Changchun is located in Northeastern China, so Changchun local food belongs to Northeastern Chinese cuisine. Northeastern Chinese cuisine (simplified Chinese: 东北菜; traditional Chinese: 東北菜; pinyin: Dōngběi cài) is a style of Chinese cuisine in Northeast China. While many dishes originated from Manchu cuisine, it is also heavily influenced by Hebei and Shandong cuisines, and even some Russian influence. It relies significantly on preserved foods and large portions due to the region’s harsh winters and relatively short growing seasons.
Pickling is a very common form of food preservation, and pickled cabbage is traditionally made by most households in giant clay pickling vats. Perhaps the most important characteristic of Northeastern Chinese cuisine is its utilization of suan cai. Another distinct feature that distinguishes Northeastern cuisine from other Chinese cuisines is the serving of more raw vegetables and raw seafood in the coastal areas.
Simmering, braising and sauteing are ubiquitous cooking techniques used in the Northeast, producing many of the region’s signatures dishes.
Unlike southern China, where the staple crop is rice, Northeast Chinese also include a large component ofwheat and maize in their daily diet in the form of noodles, steamed bun and cornbread. Popular dishes include pork and chive dumplings, suan cai hot pot, cumin and caraway lamb, congee, tea eggs, nian doubao (sticky rice buns with sweet red bean paste filling), congee with several types of pickles (mustard root is highly popular), sachima (traditional Manchu sweet) and cornmeal congee.
Due to its riverine environment, the Heilongjiang style of the Northeastern cuisine is famed for its fish banquet, specializing in anadromous fish such as the trout banquet and the sturgeon banquet, and similarly, due to its mountainous environment, the Jilin style of the Northeastern cuisine is famed for its dishes that utilize game animals. Although by law, only farm raised animals are allowed for culinary use. Liaoning cuisine is a new rising star among Chinese cuisines and has become increasing popular recently. Furthermore, Liaoning cuisine chefs have continuously won awards in recent culinary arts competitions in China.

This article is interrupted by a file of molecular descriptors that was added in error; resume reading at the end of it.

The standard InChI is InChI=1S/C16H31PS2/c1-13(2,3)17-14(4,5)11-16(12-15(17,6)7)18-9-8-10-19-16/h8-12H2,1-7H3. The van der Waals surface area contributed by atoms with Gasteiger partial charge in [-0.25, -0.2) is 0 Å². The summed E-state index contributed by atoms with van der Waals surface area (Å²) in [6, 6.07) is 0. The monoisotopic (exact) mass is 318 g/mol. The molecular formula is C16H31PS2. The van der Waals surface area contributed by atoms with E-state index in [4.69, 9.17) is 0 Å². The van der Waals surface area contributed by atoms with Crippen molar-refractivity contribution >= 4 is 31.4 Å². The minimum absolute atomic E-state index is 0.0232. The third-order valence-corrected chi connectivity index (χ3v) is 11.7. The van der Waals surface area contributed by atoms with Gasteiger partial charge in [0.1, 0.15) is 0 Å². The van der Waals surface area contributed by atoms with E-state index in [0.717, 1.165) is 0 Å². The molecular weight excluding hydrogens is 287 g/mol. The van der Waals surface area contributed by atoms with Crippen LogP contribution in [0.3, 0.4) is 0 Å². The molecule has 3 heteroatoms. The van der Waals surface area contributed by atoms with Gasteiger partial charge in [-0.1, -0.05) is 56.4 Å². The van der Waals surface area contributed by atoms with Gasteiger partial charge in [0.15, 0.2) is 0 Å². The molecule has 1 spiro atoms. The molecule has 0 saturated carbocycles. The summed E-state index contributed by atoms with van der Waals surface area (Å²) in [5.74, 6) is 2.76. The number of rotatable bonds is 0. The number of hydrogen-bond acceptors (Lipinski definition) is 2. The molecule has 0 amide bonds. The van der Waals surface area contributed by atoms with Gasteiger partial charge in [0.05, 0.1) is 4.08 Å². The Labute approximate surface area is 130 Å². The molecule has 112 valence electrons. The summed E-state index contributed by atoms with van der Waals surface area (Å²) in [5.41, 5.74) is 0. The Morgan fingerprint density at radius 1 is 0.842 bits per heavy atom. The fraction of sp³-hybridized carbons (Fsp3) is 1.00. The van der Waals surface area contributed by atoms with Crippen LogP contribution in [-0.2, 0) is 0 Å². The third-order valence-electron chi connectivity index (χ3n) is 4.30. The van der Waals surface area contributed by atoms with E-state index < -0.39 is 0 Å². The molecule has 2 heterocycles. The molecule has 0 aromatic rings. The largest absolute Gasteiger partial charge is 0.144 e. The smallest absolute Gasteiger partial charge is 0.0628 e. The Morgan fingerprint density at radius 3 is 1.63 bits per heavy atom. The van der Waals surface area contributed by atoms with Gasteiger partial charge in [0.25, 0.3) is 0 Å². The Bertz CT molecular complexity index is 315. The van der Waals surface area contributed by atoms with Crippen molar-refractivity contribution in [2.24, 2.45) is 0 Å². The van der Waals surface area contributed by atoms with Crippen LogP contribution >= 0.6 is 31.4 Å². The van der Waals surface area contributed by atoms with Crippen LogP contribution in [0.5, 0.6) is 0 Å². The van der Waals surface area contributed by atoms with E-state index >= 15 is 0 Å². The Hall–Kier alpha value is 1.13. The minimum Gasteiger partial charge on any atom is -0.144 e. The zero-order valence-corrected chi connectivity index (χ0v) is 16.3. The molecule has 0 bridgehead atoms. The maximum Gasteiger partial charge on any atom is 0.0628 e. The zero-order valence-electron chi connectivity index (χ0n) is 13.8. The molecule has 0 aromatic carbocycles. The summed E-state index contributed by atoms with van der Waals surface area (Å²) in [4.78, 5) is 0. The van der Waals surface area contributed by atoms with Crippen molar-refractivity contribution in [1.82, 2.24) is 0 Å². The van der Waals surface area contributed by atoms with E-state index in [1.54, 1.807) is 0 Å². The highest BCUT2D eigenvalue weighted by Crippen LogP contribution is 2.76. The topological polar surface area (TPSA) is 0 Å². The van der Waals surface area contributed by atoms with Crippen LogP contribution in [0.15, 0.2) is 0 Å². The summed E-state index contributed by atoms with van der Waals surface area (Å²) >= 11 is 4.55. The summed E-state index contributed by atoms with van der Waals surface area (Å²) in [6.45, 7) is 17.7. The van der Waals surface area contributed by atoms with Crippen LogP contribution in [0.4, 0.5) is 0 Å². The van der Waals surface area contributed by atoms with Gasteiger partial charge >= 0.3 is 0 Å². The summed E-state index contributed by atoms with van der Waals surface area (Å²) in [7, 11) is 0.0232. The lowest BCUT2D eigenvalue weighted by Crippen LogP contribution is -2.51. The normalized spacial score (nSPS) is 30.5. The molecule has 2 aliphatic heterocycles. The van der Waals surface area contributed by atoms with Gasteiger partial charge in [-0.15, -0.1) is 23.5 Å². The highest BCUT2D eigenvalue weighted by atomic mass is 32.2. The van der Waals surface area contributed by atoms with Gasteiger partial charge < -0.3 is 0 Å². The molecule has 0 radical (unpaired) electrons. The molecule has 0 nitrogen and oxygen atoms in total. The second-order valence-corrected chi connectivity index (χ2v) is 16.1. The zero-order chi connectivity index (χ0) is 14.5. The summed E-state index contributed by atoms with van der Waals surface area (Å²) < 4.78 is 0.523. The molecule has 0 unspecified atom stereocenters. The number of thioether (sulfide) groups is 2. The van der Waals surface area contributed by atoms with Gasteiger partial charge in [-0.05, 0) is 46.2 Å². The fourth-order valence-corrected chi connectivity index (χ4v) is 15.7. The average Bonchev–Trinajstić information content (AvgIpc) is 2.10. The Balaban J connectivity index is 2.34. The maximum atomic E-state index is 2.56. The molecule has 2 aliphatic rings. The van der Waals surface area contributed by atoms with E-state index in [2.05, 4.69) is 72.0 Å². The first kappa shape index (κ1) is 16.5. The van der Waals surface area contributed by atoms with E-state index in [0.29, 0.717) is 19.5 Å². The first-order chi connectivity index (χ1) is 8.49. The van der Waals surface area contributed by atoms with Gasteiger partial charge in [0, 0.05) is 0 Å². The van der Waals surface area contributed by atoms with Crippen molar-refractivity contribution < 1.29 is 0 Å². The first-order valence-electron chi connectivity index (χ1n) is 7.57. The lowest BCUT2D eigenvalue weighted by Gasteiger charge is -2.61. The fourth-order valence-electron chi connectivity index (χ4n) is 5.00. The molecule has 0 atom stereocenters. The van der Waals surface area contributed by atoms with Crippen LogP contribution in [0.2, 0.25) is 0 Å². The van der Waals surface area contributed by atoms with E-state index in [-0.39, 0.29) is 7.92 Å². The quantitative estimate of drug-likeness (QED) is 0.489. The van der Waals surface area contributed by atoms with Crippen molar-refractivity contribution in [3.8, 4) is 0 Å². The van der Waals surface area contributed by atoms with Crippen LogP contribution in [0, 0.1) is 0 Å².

- Northeastern hot pot (东北火锅, pork belly hot pot with suan cai)
- Guo bao rou (锅包肉)
Guō Bāo Ròu (simplified Chinese: 锅包肉; traditional Chinese: 鍋包肉; pinyin: guōbāoròu) is a classic dish from North East (Dongbei) China, originating in the city of Harbin, Heilongjiang Province. It consists of large thinly sliced pieces of pork in potato starch batter, deep-fried twice until crispy. They are then lightly coated in a variation of a sweet and sour sauce, made from freshly prepared syrup and rice vinegar, flavoured with ginger and garlic. The batter absorbs the sauce and softens. A Beijing variant has the sauce thin and watery, while the dish as prepared in the North East is often a thicker sauce with some ketchup added to it. However true Guō Bāo Ròu is made with an amber coloured sauce due to the fact that it uses caramelized sugar.
- The Four Northeastern Simmerings (东北四大炖)
- Pork with cellophane noodle (猪肉炖粉条)
- Free range chicken with honey fungus (小鸡炖榛蘑)
- Catfish with eggplant (鲇鱼炖茄子)
- Ribs with common bean (排骨炖豆角)
- Northeastern hotchpotch (东北乱炖)
- Fatty pork with blood sausage (白肉血肠)
- Di san xian (地三鲜, fried potato, green pepper and eggplant)
- Bear paws stew (扒熊掌)